Vancouver Park Board Thursday night maintained its stance against seeking a court injunction to remove homeless people camping in Oppenheimer Park.
At a special meeting convened at the request of NPA commissioners John Coupar and Tricia Barker, commissioners voted 4-2 in favour of a motion asking the city and province to continue to look for housing for people experiencing homelessness.
Barker and Coupar, who have both spoken out in favour of getting an injunction, voted against the motion. COPE commissioner Gwen Giesbrecht was not at the meeting.
The motion, introduced by Green commissioner Camil Dumont, also pushes for temporary housing and shelter options that are “accessible, safe and dignified” in order to bridge the gap until longer-term housing is available; commits to the goal of voluntarily “decampment” at Oppenheimer; and, encourages park board staff to meet with people camping in the park.
Before voting on the motion, board chair Stuart Mackinnon stressed that no decision should be made without hearing from the people living in the park.
A number of people signed up to speak to park board commissioners at Thursday’s meeting, including some who have been camping in the park.
Erica Grant is one of those people. She and her partner have been camping in Oppenheimer Park for the past three months.
“We don’t like living in the park,” she told commissioners. “It’s so dehumanizing.”
Grant , who is sick with pneumonia, said they are constantly having to chase rats away from the tent. And when it rained overnight earlier this week, the couple woke up soaking wet the next morning but had few options to dry their bedding and clothes because the rain continued.
Before moving into Oppenheimer the couple was living on the streets, sleeping wherever they could find a bit of shelter.
“We always feared for our safety,” she said.
And while they say they don’t want to have to camp in the park, it’s better than the alternative.
“Living in the park with everyone else, it makes you feel like you belong somewhere,” she said. “And a lot of us down there just want to belong.”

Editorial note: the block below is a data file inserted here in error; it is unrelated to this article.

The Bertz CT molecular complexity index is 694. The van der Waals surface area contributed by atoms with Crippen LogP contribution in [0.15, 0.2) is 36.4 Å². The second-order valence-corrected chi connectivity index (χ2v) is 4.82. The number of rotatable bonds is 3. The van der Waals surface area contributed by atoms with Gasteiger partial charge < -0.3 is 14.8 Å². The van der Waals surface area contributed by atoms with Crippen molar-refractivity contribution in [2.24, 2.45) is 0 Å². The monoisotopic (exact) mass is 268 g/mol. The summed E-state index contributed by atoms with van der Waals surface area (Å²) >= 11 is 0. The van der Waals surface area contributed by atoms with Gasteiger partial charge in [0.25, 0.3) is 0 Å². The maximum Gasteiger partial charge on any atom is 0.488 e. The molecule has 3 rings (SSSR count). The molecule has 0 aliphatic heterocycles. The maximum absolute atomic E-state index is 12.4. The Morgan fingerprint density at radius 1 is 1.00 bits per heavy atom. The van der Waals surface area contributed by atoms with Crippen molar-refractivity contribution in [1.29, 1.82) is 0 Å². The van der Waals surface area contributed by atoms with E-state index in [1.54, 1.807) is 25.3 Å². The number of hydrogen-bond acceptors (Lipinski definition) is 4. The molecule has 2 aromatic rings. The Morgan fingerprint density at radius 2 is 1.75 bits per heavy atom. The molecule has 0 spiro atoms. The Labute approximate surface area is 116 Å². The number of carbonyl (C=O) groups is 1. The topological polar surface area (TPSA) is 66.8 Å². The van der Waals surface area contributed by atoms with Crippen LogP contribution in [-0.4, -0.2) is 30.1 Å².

Grant said the couple has not yet been offered housing but have applied “everywhere.”
“It’s better because you have community there,” she told the Courier after the meeting. “You have people that care about you, people that will help you out.”
The park board has maintained its position against seeking an injunction despite recommendations from park board and city staff, as well as Vancouver police and fire departments. Deputy city manager Paul Mochrie, VPD Deputy Chief Howard Chow, Vancouver fire Deputy Chief Rob Renning and park board general manager Malcolm Bromley all told commissioners that a court injunction is recommended.
Mochrie said the encampment has cost the city more than $800,000.
Four city councilors, Jean Swanson, Sarah Kirby-Yung, Rebecca Bligh and Melissa De Genova were also at Thursday’s meeting. De Genova spoke in favour of seeking a court injunction, while Swanson thanked the park board for its earlier decision not to go through the courts. Kirby-Yung said she was happy to see the motion being considered is in a similar spirit to a motion going to council next week that is meant to “bridge the impasse” between Mayor Kennedy Stewart and the park board
In 2014, during the last encampment at Oppenheimer Park, the park board of the day successfully sought an injunction. Police, park rangers and city workers cleared the park and found housing for the majority of campers.
Five people were arrested but not charged.
Earlier this month, Mayor Kennedy Stewart said that he would like to see the park board temporarily cede jurisdiction of the park to the city.
Stewart suggested he had a plan in place for the people in the park – which he estimated at 40 – that could include seeking an injunction. But, he said, he first needed power transferred to the city.
The park board has, so far, maintained its jurisdiction over the park. However, Mackinnon said that he met with the mayor on Wednesday and he feels optimistic that a solution can be found.
- With files from Mike Howell